In 2002, when an agreement was reached for the purchase of Burger King by a group led by TPG Capital, the franchises celebrated the separation of Burger King from Diageo.  However, the relationship deteriorated rapidly following the completion of the 2004 purchase, with the TPG-led management group immediately raising concerns about the relationship between Burger King and its franchises.  In a statement from TPG`s new management, Burger King denigrated the NFA as one of the issues disrupting the company`s operations. The new owners also began dismantling franchise advisory committees and replacing them with what Burger King called “boards of excellence,” which the NFA claimed were made up of selected members who didn`t really represent the franchises.  Other changes in menu structure, advertising, demographic targeting and interactions between the franchise and the business irritated the franchise group.  Over the next few years, TPG made several changes to the company, which ultimately led both parties to litigation that developed in several complaints.  In December 2013, Burger King returned to Finland after a three-decade absence. The first restaurant in Mannerheimintie, in the centre of Helsinki, immediately proved so popular that, since it opened, people had to queue every day in front of the restaurant to enter it, sometimes for more than half an hour. The only exception so far has been the Christmas period, when the restaurant was closed. According to Mikko Molberg, leader of the Finnish Burger King franchise, the restaurant attracted more than 2,000 customers every day, which surprised restaurant staff and franchisees.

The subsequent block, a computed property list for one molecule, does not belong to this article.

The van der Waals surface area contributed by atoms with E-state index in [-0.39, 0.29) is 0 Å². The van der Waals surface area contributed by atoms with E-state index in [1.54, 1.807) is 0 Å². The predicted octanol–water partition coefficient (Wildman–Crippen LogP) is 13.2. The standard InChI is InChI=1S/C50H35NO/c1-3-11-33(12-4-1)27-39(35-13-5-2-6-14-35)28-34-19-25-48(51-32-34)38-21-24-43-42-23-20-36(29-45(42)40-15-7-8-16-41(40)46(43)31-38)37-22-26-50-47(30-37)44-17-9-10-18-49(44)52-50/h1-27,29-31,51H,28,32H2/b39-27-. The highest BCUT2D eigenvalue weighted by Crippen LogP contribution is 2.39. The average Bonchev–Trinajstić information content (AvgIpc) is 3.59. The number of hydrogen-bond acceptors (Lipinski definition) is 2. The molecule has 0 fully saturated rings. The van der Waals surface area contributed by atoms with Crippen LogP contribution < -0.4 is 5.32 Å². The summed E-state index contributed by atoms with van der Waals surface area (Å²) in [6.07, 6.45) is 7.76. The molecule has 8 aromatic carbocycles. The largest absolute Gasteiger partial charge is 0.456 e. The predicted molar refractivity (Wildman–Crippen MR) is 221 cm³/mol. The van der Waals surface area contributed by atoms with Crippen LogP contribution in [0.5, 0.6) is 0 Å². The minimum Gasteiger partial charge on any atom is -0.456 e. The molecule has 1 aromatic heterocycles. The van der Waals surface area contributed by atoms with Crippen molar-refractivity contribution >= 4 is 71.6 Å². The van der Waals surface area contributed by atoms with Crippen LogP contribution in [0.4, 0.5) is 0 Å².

The long lines were widely covered and ridiculed on social media, compared to those queuing outside a McDonald`s restaurant in Moscow, Russia, in the early 1990s, and contrasted with the nearly non-existent queues at Burger King restaurants in Stockholm, Sweden.  A similar problem arose again in 2009, when Burger King embezzled several million dollars in advertising discounts from Coca-Cola Corporation and dr. . . .